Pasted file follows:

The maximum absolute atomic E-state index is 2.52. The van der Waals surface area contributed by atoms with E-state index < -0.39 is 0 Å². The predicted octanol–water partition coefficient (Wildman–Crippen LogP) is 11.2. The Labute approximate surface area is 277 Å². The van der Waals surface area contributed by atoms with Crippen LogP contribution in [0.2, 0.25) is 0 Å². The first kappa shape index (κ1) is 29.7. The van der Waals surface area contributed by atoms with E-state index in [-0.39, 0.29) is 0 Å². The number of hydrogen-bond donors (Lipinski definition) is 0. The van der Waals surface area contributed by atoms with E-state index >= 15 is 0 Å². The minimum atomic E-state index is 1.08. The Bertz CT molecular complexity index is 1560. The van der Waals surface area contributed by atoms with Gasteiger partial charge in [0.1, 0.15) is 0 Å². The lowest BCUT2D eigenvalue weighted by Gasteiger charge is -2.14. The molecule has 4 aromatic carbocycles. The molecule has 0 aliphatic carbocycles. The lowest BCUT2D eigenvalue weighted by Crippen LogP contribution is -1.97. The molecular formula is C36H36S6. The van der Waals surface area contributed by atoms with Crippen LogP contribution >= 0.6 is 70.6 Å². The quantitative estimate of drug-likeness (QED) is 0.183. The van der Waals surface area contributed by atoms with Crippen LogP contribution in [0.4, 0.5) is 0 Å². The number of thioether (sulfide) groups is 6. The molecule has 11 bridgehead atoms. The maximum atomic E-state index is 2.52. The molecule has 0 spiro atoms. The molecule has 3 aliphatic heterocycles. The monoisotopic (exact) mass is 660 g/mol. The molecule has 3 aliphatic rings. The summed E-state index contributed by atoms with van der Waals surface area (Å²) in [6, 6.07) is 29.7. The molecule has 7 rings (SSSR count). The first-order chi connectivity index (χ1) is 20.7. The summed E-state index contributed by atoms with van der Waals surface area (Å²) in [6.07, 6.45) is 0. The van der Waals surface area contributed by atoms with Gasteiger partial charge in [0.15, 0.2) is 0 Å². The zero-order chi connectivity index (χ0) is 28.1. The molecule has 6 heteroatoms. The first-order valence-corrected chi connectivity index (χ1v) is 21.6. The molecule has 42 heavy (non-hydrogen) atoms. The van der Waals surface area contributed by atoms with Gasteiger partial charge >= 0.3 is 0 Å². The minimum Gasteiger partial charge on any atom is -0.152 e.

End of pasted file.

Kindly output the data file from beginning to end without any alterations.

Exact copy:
The maximum absolute atomic E-state index is 2.52. The van der Waals surface area contributed by atoms with E-state index < -0.39 is 0 Å². The predicted octanol–water partition coefficient (Wildman–Crippen LogP) is 11.2. The Labute approximate surface area is 277 Å². The van der Waals surface area contributed by atoms with Crippen LogP contribution in [0.2, 0.25) is 0 Å². The first kappa shape index (κ1) is 29.7. The van der Waals surface area contributed by atoms with E-state index in [-0.39, 0.29) is 0 Å². The number of hydrogen-bond donors (Lipinski definition) is 0. The van der Waals surface area contributed by atoms with E-state index >= 15 is 0 Å². The minimum atomic E-state index is 1.08. The Bertz CT molecular complexity index is 1560. The van der Waals surface area contributed by atoms with Gasteiger partial charge in [0.1, 0.15) is 0 Å². The lowest BCUT2D eigenvalue weighted by Gasteiger charge is -2.14. The molecule has 4 aromatic carbocycles. The molecule has 0 aliphatic carbocycles. The lowest BCUT2D eigenvalue weighted by Crippen LogP contribution is -1.97. The molecular formula is C36H36S6. The van der Waals surface area contributed by atoms with Crippen LogP contribution >= 0.6 is 70.6 Å². The quantitative estimate of drug-likeness (QED) is 0.183. The van der Waals surface area contributed by atoms with Crippen LogP contribution in [0.4, 0.5) is 0 Å². The number of thioether (sulfide) groups is 6. The molecule has 11 bridgehead atoms. The maximum atomic E-state index is 2.52. The molecule has 0 spiro atoms. The molecule has 3 aliphatic heterocycles. The monoisotopic (exact) mass is 660 g/mol. The molecule has 3 aliphatic rings. The summed E-state index contributed by atoms with van der Waals surface area (Å²) in [6, 6.07) is 29.7. The molecule has 7 rings (SSSR count). The first-order chi connectivity index (χ1) is 20.7. The summed E-state index contributed by atoms with van der Waals surface area (Å²) in [6.07, 6.45) is 0. The van der Waals surface area contributed by atoms with Gasteiger partial charge in [0.15, 0.2) is 0 Å². The zero-order chi connectivity index (χ0) is 28.1. The molecule has 6 heteroatoms. The first-order valence-corrected chi connectivity index (χ1v) is 21.6. The molecule has 42 heavy (non-hydrogen) atoms. The van der Waals surface area contributed by atoms with Gasteiger partial charge >= 0.3 is 0 Å². The minimum Gasteiger partial charge on any atom is -0.152 e.